How many times have I shared Uma wisdom here on the blog?
So many. (Here’s another favorite.)
A few weeks ago, during a Zoom critique group meeting, Uma said something about feedback that made me grab a pen. It’s worth remembering when it comes to my own writing and when I comment on someone else’s:
Maybe it’s not the time to look at comments literally but to look under the skin and see what is tripping people up. What is the story really about? What is getting in the way?
When we give (and get) feedback, while the suggestions might not be spot on, they often point out places where something isn’t working. Looking at feedback for the bigger picture is a way to see into the heart of the story — what’s on the page. What’s working. What’s getting in the way.
Writers, how might you move beyond the specific direction a critiquer has offered and look under the story’s skin?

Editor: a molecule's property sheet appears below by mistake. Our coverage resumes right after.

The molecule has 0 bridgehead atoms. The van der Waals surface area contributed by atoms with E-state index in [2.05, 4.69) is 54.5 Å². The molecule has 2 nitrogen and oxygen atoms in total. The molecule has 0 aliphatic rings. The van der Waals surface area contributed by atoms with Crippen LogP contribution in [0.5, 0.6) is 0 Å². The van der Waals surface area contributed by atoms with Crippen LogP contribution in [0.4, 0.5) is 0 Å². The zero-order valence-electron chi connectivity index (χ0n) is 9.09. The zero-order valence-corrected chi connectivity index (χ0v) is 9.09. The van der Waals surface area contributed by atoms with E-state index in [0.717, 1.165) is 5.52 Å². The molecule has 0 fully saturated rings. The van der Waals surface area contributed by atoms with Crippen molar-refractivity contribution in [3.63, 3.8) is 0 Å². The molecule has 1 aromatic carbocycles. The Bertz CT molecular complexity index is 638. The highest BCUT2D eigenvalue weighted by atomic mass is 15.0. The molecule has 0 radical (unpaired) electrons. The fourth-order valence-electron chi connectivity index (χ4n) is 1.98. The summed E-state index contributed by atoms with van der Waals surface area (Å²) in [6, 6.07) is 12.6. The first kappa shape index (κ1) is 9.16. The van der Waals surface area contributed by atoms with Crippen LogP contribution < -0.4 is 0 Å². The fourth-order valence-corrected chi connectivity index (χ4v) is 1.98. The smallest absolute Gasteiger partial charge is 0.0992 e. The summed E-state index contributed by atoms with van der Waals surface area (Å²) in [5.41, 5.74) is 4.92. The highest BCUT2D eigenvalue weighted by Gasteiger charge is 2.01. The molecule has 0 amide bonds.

This happened to me recently with one of my works-in-progress! At an earlier draft, one of my faithful readers/crit partners wanted to do away with my opening chapter and all that resulted from it. Howls of protest from all the rest of us! But, some months later, another of my readers pointed out that what my kids do in that first chapter is such a nuclear option. They come to the decision too easily. THAT was the problem. I recognized immediately that she was right.So I expanded some chapters in the middle of the book, when they are making that decision. I also got feedback from a professional editor and rewrote the controversial first chapter to emphasize what the characters were feeling. Now, the reader who wanted it cut finds it tolerable, at least.
So there was a problem but it wasn’t quite the problem this reader spotted. What I said to her: If a skilled reader and writer like you has a problem with something, I have to pay attention. Something is wrong–even if the reader can’t quite say what, or why.
I am very lucky in my readers!
Yes, this is exactly it! When a reader points something out, the suggestion might not be spot on, but knowing the “thing” is a trip up is something to consider. Listening to the suggestions — and more importantly, digging to learn what is underneath them — really is the key.